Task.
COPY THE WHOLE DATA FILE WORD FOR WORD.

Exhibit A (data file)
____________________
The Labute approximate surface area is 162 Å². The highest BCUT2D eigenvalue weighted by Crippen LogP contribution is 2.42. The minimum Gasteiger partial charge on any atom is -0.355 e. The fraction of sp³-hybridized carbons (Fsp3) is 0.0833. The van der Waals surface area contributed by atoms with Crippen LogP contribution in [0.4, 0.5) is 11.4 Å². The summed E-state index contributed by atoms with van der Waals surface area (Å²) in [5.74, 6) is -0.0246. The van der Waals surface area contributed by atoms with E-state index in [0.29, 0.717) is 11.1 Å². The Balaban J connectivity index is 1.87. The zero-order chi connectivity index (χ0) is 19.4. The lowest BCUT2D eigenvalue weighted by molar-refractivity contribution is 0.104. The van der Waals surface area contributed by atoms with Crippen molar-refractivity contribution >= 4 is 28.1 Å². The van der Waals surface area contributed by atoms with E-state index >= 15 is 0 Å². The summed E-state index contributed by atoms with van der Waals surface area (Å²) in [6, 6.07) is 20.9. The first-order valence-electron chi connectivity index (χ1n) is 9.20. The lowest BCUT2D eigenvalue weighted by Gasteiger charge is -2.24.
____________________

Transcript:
The Labute approximate surface area is 162 Å². The highest BCUT2D eigenvalue weighted by Crippen LogP contribution is 2.42. The minimum Gasteiger partial charge on any atom is -0.355 e. The fraction of sp³-hybridized carbons (Fsp3) is 0.0833. The van der Waals surface area contributed by atoms with Crippen LogP contribution in [0.4, 0.5) is 11.4 Å². The summed E-state index contributed by atoms with van der Waals surface area (Å²) in [5.74, 6) is -0.0246. The van der Waals surface area contributed by atoms with E-state index in [0.29, 0.717) is 11.1 Å². The Balaban J connectivity index is 1.87. The zero-order chi connectivity index (χ0) is 19.4. The lowest BCUT2D eigenvalue weighted by molar-refractivity contribution is 0.104. The van der Waals surface area contributed by atoms with Crippen molar-refractivity contribution >= 4 is 28.1 Å². The van der Waals surface area contributed by atoms with E-state index >= 15 is 0 Å². The summed E-state index contributed by atoms with van der Waals surface area (Å²) in [6, 6.07) is 20.9. The first-order valence-electron chi connectivity index (χ1n) is 9.20. The lowest BCUT2D eigenvalue weighted by Gasteiger charge is -2.24.